PAM study: Children of sales assistants are suffering
A study by Service Union United PAM reveals that the liberalisation of shop opening hours, that was introduced 1 January 2016, has led to sales assistants spending less time with their children. The experiences of families show that municipal child care services do not always keep up with developments in working life.
A full 60% of women who responded to a study conducted by PAM’s social policy expert Egëzona Kllokoqi have considered resigning or have actually resigned for family reasons following the liberalisation of opening hours.
– Sales assistants in particular feel that the reform has affected their working hours. With more evening, night and weekend work, they feel that work is taking too much time away from their family life and their children, Kllokoqi says.
The study reveals that a quarter (26%) of families have had to re-organise child care. Even if municipal care facilities are readily available for shift workers, standards fall short of requirements. Out-of-hours care works when atypical employment follows a regular pattern and is planned well in advance.
– Over 40 per cent of respondents indicated dissatisfaction with municipal out-of-hours care, which tends to be inflexible when working hours change at short notice and with evening shifts. Many respondents highlighted that care centres are closed on midweek bank holidays and also at weekends, Kllokoqi says.
She would like to see rapid changes to the system of out-of-hours care. Kllokoqi is particularly concerned about small children of school age who have no out-of-hours care even though their parents are working more in the evenings, nights and at weekends.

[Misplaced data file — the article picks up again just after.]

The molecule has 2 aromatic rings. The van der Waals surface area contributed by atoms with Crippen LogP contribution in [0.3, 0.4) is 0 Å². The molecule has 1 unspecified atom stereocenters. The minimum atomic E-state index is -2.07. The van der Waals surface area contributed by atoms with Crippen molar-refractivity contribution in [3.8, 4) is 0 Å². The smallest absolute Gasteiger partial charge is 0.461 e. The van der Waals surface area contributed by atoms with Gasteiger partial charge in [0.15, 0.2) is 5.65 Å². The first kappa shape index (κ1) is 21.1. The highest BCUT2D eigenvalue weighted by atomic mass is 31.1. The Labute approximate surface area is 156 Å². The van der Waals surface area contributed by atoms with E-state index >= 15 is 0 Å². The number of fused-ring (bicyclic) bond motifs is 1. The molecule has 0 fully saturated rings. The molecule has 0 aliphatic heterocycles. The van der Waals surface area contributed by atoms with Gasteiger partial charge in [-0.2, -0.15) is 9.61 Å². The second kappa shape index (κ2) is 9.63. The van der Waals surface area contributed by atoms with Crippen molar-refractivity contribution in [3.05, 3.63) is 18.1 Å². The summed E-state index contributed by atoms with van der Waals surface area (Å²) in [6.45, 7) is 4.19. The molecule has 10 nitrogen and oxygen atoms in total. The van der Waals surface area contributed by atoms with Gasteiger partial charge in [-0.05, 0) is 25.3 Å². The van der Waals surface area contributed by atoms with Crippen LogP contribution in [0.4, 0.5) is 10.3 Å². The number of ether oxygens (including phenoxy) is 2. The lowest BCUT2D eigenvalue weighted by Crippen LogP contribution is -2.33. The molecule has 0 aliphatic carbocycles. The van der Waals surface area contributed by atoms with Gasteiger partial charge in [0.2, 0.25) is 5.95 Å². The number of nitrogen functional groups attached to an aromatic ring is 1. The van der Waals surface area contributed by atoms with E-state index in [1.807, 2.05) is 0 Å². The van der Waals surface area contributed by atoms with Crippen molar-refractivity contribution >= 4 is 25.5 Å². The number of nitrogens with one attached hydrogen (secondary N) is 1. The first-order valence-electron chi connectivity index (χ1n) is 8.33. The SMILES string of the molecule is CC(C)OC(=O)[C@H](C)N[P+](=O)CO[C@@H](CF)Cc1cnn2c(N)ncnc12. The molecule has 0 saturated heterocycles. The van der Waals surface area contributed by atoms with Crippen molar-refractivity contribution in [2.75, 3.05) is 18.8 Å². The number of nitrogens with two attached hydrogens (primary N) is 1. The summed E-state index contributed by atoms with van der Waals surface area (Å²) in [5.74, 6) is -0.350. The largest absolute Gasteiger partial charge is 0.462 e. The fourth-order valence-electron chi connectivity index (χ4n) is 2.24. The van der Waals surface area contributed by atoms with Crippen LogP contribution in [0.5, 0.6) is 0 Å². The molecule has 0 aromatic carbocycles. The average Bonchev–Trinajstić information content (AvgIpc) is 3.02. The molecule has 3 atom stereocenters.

Liberalisation of opening hours was part of the deregulation package in the government programme of Prime Minister Juha Sipilä. The reason for the move was that there would be a big boost to employment in the sector.
PAM’s Research Manager Antti Veirto says that there is still not enough evidence proving the impact of opening hours on higher employment.
– A little-noticed study by the Ministry of Employment and the Economy indicates that liberalisation of the rules on opening hours has not increased employment in the retail sector. However, there is evidence of increased part-time and fixed-term employment and these phenomena are increasingly a fixture in the everyday lives of service sector workers, Veirto states.
PAM has repeatedly expressed concern about how the liberalisation of shop opening hours has undermined the everyday lives of people working in service sectors and elsewhere.
The liberalisation of opening hours came into force 1 January 2016 in retail sale and among barber and hairdressing shops. Self-employed professionals were given the right to decide on their own opening hours without restrictions. Before then, opening hours within sale had varied according to shop size and
goods and services offered.
The report on the survey of the impacts of the liberalisation of shop opening hours on reconciling working and family life can be found on the website under Material and Statistics.The study was carried out in January-February 2017 amongst Finnish-speaking PAM members aged 25-45 who are sales assistants and warehouse workers. Approximately 2300 persons responded to the study and the response rate was around 10%.
The background note by the Ministry of Employment and the Economy and the Commerce Committee of the Parliament of Finland on the report on the impacts of deregulation of shop opening hours and the position of small traders in shopping centres was published on 22 June 2017.